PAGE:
Logz.io offers a hosted service which performs intelligent log analysis by using machine learning to derive insights from human interactions with log data that includes discussions on tech forums and public code repositories.
Alex Zhitnitsky of Takipi has written about five ways to try to improve the chances of successful deployed of microservices into production. As we will see, they share many similarities with other independent efforts, perhaps leading us to agreement on top areas of concern, if not ways of solving these problems.
InfoQ interviewed Diomidis Spinellis, author of the books Code Reading and Code Quality, about finding and fixing errors in software, principles for debugging software and how to improve the effectiveness of debugging, how to write code that requires less debugging, and what managers can do to support error prevention and handling.
Log4j, the popular logging library for Java, will include a number of configuration options that allows it to run in a completely garbage-free manner. The release follows previous attempts to improve the performance of logging libraries, and has been positively received by the industry. Further changes to increase the number of scenarios in which log4j can run garbage-free are expected.
Round up of the talks at DevOps Days Kiel's second day.
Twitter is using replicated logs for high performance data collection and analysis of its systems. DistributedLog is the system developed at Twitter for this purpose. Twitter has developed a distributed key-value database, Manhattan. Manhattan can trade consistency for latency in reads following the eventually consistent data model. We examine Twitter's design and tradeoffs for DistributedLog.
As recently published in InfoQ, the Apache Software Foundation announced the end of life of version 1 of Log4j, encouraging users to upgrade to version 2 of the popular logging framework. InfoQ reached out to the members of the Apache Logging Services Team to find out more about the transition to the new version of Log4j and about its future.
Apache has announced the EOL of version 1 of Log4j. Although Log4j version 2 was released in July 2014, version 1 was maintained until early August 2015. The new version is a full rewrite of the logging library, addressing many of the issues of version 1 and achieving unprecedented performance. Apache has made an effort to ease the upgrade, although advanced users may need some migration work.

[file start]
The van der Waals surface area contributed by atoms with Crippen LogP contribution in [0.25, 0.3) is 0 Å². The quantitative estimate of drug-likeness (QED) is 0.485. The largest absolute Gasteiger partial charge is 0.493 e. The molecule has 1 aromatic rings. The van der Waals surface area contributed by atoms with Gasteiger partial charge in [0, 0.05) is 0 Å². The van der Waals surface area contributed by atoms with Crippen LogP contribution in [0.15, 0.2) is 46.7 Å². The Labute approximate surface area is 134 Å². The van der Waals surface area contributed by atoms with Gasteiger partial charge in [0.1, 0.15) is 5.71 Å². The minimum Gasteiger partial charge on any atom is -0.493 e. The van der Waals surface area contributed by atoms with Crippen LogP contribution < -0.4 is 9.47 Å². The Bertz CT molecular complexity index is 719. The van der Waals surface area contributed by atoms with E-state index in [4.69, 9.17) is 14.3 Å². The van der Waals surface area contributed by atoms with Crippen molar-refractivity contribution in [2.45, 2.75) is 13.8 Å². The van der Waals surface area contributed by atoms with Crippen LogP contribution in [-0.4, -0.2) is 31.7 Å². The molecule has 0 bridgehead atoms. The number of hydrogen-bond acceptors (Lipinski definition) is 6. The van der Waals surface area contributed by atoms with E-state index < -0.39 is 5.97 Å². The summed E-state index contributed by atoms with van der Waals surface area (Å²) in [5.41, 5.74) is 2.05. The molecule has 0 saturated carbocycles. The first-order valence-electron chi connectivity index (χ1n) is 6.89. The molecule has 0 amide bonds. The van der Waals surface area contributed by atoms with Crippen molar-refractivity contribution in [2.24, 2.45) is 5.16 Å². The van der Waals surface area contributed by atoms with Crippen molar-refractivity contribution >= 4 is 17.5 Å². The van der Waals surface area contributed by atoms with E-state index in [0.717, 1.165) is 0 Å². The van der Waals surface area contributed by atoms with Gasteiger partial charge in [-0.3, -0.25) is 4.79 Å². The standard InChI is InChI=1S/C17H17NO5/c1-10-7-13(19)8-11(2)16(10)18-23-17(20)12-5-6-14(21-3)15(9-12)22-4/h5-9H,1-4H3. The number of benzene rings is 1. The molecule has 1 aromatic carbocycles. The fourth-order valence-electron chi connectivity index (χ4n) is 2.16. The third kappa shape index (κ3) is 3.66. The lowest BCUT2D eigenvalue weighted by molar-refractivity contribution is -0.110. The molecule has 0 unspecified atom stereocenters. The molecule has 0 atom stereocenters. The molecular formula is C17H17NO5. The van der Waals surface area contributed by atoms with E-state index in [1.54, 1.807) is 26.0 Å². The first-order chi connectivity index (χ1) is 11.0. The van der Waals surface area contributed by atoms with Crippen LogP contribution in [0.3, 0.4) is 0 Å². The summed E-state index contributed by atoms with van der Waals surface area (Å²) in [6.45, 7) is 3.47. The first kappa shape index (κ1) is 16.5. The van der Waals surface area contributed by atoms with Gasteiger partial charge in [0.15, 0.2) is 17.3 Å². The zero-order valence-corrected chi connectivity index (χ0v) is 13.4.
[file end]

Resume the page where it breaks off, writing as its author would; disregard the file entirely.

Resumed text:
NLog 4.0 has been released, and it brings improved exception logging, adds conditional logging, and support for JSON and Zip archives.
Shortly after releasing the AWS CloudTrail Processing Library (CPL), Amazon Web Services has also integrated AWS CloudTrail with Amazon CloudWatch Logs to enable alarms and respective "notifications from CloudWatch, triggered by specific API activity captured by CloudTrail". The implied support for monitoring JSON-formatted logs has recently been officially released as well.
Amazon EC2 recently gained two-minute warnings before Spot Instances are reclaimed, a feature "formally known as a Spot Instance Termination Notice". The goal is to "allow more types of applications to benefit from the scale and low price of Spot Instances" by giving them time to save state, upload log files, or deregister from other components such as load balancers or cluster managers.
Amazon Web Services (AWS) recently released the AWS CloudTrail Processing Library (CPL), a "Java client library that makes it easy to build an application that reads and processes CloudTrail log files in a fault tolerant and highly scalable manner".
Amazon CloudWatch recently gained log file monitoring and storage for application, operating system and custom logs and meanwhile enhanced support for Microsoft Windows Server to cover a wider variety of log sources.
The 2.0 version of the Splunk C# SDK is heavily invested in modern C# features. Every major operation from login-onwards is available via asynchronous methods. And for most advanced uses such as sampling, Reactive Extensions come into play.
The Apache Software Foundation recently announced the General Availability of Log4j 2.0, containing many performance improvements over its predecessor Log4j 1.x. Years in the making, this release was written from scratch, and gained its inspiration from existing logging solutions such as Log4j 1.x and java.util.logging.